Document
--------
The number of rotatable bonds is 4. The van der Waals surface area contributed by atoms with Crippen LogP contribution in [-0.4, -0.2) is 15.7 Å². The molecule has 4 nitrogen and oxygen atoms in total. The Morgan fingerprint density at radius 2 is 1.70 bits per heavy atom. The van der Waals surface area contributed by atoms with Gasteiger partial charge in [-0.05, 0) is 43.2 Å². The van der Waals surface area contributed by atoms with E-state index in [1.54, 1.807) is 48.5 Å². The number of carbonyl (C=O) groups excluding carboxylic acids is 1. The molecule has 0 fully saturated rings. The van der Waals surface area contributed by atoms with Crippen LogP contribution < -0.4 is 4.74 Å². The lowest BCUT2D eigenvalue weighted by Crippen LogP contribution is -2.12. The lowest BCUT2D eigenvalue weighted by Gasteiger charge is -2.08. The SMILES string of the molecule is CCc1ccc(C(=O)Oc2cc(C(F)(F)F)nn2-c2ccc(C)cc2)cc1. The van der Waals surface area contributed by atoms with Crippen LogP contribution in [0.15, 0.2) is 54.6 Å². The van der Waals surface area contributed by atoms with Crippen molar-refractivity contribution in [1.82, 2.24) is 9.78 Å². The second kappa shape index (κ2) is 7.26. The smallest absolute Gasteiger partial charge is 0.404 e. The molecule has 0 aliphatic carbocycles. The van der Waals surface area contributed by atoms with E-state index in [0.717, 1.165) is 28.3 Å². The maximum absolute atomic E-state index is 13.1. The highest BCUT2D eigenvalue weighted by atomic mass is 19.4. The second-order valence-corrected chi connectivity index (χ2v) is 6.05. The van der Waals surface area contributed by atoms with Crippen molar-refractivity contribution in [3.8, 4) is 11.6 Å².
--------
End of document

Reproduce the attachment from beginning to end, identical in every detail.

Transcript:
The number of rotatable bonds is 4. The van der Waals surface area contributed by atoms with Crippen LogP contribution in [-0.4, -0.2) is 15.7 Å². The molecule has 4 nitrogen and oxygen atoms in total. The Morgan fingerprint density at radius 2 is 1.70 bits per heavy atom. The van der Waals surface area contributed by atoms with Gasteiger partial charge in [-0.05, 0) is 43.2 Å². The van der Waals surface area contributed by atoms with E-state index in [1.54, 1.807) is 48.5 Å². The number of carbonyl (C=O) groups excluding carboxylic acids is 1. The molecule has 0 fully saturated rings. The van der Waals surface area contributed by atoms with Crippen LogP contribution < -0.4 is 4.74 Å². The lowest BCUT2D eigenvalue weighted by Crippen LogP contribution is -2.12. The lowest BCUT2D eigenvalue weighted by Gasteiger charge is -2.08. The SMILES string of the molecule is CCc1ccc(C(=O)Oc2cc(C(F)(F)F)nn2-c2ccc(C)cc2)cc1. The van der Waals surface area contributed by atoms with Crippen LogP contribution in [0.15, 0.2) is 54.6 Å². The van der Waals surface area contributed by atoms with Crippen molar-refractivity contribution in [1.82, 2.24) is 9.78 Å². The second kappa shape index (κ2) is 7.26. The smallest absolute Gasteiger partial charge is 0.404 e. The molecule has 0 aliphatic carbocycles. The van der Waals surface area contributed by atoms with E-state index in [0.717, 1.165) is 28.3 Å². The maximum absolute atomic E-state index is 13.1. The highest BCUT2D eigenvalue weighted by atomic mass is 19.4. The second-order valence-corrected chi connectivity index (χ2v) is 6.05. The van der Waals surface area contributed by atoms with Crippen molar-refractivity contribution in [3.8, 4) is 11.6 Å².